Our leaders lack courage in this refugee crisis. We are shamed by our European neighbours

    Our leaders lack courage in this refugee crisis. We are shamed by our European neighbours

    Humanity must be at the heart of politics, says Jeremy Corbyn
    Joe Biden's 'tease tour': Could the US Vice-President be testing the water for a presidential run?

    Joe Biden's 'tease tour'

    Could the US Vice-President be testing the water for a presidential run?
    Britain's 24-hour culture: With the 'leisured society' a distant dream we're working longer and less regular hours than ever

    Britain's 24-hour culture

    With the 'leisured society' a distant dream we're working longer and less regular hours than ever
    Diplomacy board game: Treachery is the way to win - which makes it just like the real thing

    The addictive nature of Diplomacy

    Bullying, betrayal, aggression – it may be just a board game, but the family that plays Diplomacy may never look at each other in the same way again
    Lady Chatterley's Lover: Racy underwear for fans of DH Lawrence's equally racy tome

    Fashion: Ooh, Lady Chatterley!

    Take inspiration from DH Lawrence's racy tome with equally racy underwear
    8 best children's clocks

    Tick-tock: 8 best children's clocks

    Whether you’re teaching them to tell the time or putting the finishing touches to a nursery, there’s a ticker for that
    Charlie Austin: Queens Park Rangers striker says ‘If the move is not right, I’m not going’

    Charlie Austin: ‘If the move is not right, I’m not going’

    After hitting 18 goals in the Premier League last season, the QPR striker was the great non-deal of transfer deadline day. But he says he'd preferred another shot at promotion
    Isis profits from destruction of antiquities by selling relics to dealers - and then blowing up the buildings they come from to conceal the evidence of looting

    How Isis profits from destruction of antiquities

    Robert Fisk on the terrorist group's manipulation of the market to increase the price of artefacts
    Labour leadership: Andy Burnham urges Jeremy Corbyn voters to think again in last-minute plea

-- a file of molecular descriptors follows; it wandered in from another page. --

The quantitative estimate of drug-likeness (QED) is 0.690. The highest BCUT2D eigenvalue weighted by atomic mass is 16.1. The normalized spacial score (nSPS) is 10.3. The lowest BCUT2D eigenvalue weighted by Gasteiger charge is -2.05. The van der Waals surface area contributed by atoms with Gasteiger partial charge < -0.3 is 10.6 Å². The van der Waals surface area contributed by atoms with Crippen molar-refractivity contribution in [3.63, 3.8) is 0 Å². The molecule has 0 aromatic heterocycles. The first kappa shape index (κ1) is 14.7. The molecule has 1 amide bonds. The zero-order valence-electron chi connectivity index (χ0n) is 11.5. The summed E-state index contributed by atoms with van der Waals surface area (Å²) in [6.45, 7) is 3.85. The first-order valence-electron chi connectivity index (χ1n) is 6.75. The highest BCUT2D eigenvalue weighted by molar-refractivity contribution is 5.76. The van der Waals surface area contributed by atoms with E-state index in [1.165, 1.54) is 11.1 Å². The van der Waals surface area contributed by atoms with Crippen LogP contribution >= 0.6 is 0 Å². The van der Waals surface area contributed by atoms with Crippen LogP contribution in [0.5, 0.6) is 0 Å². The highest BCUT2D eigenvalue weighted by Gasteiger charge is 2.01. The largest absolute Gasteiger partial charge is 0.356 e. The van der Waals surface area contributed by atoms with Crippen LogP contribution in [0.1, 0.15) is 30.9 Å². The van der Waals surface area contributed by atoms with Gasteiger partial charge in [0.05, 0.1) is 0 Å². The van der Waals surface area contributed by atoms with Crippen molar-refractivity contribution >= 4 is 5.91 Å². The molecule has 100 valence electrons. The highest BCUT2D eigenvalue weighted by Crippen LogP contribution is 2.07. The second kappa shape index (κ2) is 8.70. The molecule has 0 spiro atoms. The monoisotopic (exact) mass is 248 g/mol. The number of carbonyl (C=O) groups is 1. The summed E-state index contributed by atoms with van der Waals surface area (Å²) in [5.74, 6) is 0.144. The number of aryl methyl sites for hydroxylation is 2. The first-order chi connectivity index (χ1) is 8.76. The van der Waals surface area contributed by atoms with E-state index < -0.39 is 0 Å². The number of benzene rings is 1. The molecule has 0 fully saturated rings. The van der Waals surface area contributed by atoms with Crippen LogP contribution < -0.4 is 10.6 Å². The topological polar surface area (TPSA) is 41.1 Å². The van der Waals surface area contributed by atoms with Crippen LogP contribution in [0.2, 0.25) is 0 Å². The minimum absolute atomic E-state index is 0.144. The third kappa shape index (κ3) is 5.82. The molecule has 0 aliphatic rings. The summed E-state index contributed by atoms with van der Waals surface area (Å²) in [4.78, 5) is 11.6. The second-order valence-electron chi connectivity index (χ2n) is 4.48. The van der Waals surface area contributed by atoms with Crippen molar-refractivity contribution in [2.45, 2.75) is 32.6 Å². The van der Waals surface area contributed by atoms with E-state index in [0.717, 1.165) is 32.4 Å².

'If we lose touch we’ll end up with two decades of the Tories'

    In an exclusive interview, Andy Burnham urges Jeremy Corbyn voters to think again in last-minute plea
    Tunisia fears its Arab Spring could be reversed as the new regime becomes as intolerant of dissent as its predecessor

    The Arab Spring reversed

    Tunisian protesters fear that a new law will whitewash corrupt businessmen and officials, but they are finding that the new regime is becoming as intolerant of dissent as its predecessor
    King Arthur: Legendary figure was real and lived most of his life in Strathclyde, academic claims

    Academic claims King Arthur was real - and reveals where he lived

    Dr Andrew Breeze says the legendary figure did exist – but was a general, not a king
    Who is Oliver Bonas and how has he captured middle-class hearts?

    Who is Oliver Bonas?

    It's the first high-street store to pay its staff the living wage, and it saw out the recession in style
    Earth has 'lost more than half its trees' since humans first started cutting them down

    Axe-wielding Man fells half the world’s trees – leaving us just 422 each

    However, the number of trees may be eight times higher than previously thought
    60 years of Scalextric: Model cars are now stuffed with as much tech as real ones

    60 years of Scalextric

    Model cars are now stuffed with as much tech as real ones